Despite its advantages cloud computing has been slow to catch on, due mainly to the legal risks to users, suggests Adam Mitton
Cloud computing has been ’the next big thing’ for some time now. It comes in many forms and means different things to different people, but in all its forms the term cloud computing expresses the idea that computer resources such as infrastructure, software and platforms are provided as services rather than assets to be purchased and managed by users.
The benefits for a business are plain to see. The cloud computing provider takes on the capital cost and risk of procuring and maintaining the applicable resources and is incentivised to ensure that its resources are state-of-the-art and always available. Meanwhile, the customer avoids having to manage technology refreshes, software upgrades or systems failures, and all at a predictable monthly cost that is cheaper than it would be to maintain
The customer also enjoys flexibility as to the duration of the contract, the number of users and level of service provided. The European Commission is even of the view that cloud computing can lead to energy efficiencies.
What’s the catch?
So why isn’t everyone doing it? While uptake is increasing, on the whole cloud computing has not taken off in the way that its advocates might have expected.
Use of cloud services requires the customer to trust the cloud provider to protect the customer’s data and systems. From the customer’s perspective this means a loss of control with regard to the security of its data while retaining legal responsibility for any security breach. Bearing in mind the potential legal, financial and reputational risks associated with a data security breach, a customer’s inability to control security directly can be troubling.
The legal risk can be illustrated by reference to EU data protection legislation, which places the burden of compliance, including obligations to maintain adequate security measures, squarely on the shoulders of customers, even where some of those obligations are subcontracted to third parties. The implication of this is that the customer will be responsible for any failure by the cloud provider to implement appropriate technological and organisational security measures to protect personal data.
However, a cloud provider’s operations are likely to be distributed around the world and, somewhat ironically, in the interests of minimising security risk access to those operations is jealously guarded – even from paying customers – thereby reducing the customer’s ability to satisfy its data protection obligations.
One obvious solution would be to have independent accreditation for cloud providers and their security measures, but as yet no standard has been universally adopted.
Practically, this may be as much a problem of perception as of any real risk. The likelihood is that a cloud provider will have better physical and technological security – and better disaster recovery – than the customer would have itself. Once the fear of practical risk has been overcome the legal risk can, in theory, be protected by adequate provisions in the service contract.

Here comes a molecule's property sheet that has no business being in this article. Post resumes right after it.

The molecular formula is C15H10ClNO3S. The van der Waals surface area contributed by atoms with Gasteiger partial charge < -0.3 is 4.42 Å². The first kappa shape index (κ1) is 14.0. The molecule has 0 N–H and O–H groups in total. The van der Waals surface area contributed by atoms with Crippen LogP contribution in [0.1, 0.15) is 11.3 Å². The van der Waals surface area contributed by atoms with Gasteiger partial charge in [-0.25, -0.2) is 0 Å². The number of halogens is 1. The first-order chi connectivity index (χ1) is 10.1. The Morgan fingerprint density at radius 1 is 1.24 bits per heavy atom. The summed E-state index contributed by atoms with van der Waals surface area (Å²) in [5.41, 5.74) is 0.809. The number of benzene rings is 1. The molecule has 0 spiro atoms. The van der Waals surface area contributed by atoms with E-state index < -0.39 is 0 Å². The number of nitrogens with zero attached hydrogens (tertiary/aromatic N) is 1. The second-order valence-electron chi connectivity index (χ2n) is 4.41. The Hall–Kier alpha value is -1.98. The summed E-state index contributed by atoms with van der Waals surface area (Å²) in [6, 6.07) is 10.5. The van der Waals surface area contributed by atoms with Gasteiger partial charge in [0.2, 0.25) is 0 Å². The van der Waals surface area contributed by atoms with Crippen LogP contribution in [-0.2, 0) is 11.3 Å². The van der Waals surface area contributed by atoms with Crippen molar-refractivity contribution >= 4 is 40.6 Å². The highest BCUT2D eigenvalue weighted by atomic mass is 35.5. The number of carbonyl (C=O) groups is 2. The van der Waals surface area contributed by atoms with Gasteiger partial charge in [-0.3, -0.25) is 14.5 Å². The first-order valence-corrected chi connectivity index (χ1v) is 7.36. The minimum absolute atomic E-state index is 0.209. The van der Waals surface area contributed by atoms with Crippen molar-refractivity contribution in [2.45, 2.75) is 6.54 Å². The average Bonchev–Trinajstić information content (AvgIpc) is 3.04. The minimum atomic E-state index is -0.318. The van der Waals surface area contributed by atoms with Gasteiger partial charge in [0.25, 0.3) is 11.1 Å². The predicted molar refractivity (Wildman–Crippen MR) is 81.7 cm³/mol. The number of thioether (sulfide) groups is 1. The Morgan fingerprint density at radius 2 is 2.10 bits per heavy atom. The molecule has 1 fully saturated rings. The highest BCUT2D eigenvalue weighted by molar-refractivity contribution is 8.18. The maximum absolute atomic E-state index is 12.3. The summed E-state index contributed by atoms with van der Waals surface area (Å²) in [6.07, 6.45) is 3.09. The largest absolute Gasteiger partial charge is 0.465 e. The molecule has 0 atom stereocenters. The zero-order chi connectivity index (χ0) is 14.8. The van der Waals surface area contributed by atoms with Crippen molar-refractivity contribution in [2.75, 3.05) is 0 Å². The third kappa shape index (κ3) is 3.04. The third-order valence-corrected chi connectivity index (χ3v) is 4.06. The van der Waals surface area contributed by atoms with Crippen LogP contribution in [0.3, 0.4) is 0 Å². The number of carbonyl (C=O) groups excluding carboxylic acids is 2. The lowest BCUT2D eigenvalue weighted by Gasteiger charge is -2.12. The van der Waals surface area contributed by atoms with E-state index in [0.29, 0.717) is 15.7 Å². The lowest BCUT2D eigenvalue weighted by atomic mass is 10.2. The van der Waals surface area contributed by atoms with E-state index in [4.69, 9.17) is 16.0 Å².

Part of the attraction of cloud services is that data can be housed in more than one place and be moved around to maintain network efficiencies. But EU data protection legislation restricts the export of personal data outside the European Economic Area unless the receiving country guarantees certain protections for data subjects or specific contractual clauses stipulated by the European Commission are used.
As these clauses require non-EU-based providers to agree to comply with EU data protection law, a reluctance to accept them has hindered the availability and take-up of cloud services. However, models are now evolving that guarantee data will be kept within the EU, so this problem is perhaps receding.
What is more, data housed in a different jurisdiction could become subject to the laws of that jurisdiction. There are obvious regulatory and compliance implications for the customer, but there are also implications for the privacy of data subjects whose data and private communications may be more susceptible to interception or governmental scrutiny.
Although cloud providers may have different service level tiers, essentially cloud computing offers a one-size-fits-all solution. From a service perspective there is little scope for bespoke development or customisation, so cloud computing may not be appropriate for customers looking to their IT systems and processes as unique selling points or value-adds for their business. A related problem is that integration with legacy systems or other non-cloud non-standard systems may be difficult.
There is a similar problem from a legal perspective in that cloud services are usually made available on the provider’s standard terms and conditions. Inevitably, these include provider-favoured disclaimers and limits of liability for lack of availability, loss of data or security breaches. It may also be difficult for customers to build in contractual service management procedures and strategies to enable them to wrest back some of the control they have given away.
Finally, a customer must bear in mind what will happen at the end of the cloud computing contract. How easy is it to get back whatever data is in the cloud, or switch to a competing provider’s applications or infrastructure?
If any of this is difficult, a customer may find themselves tied into a relationship and thus lose the very flexibility that cloud services are meant to provide.
These problems are made worse if a contract comes to an end abruptly as a result of the insolvency of a provider.
Cloud computing has clear benefits for customers and will become more prevalent, but there are also limitations and risks that customers need to be aware of when deciding which provider to engage and when reviewing the service contract.
Adam Mitton is a partner at Harbottle & Lewis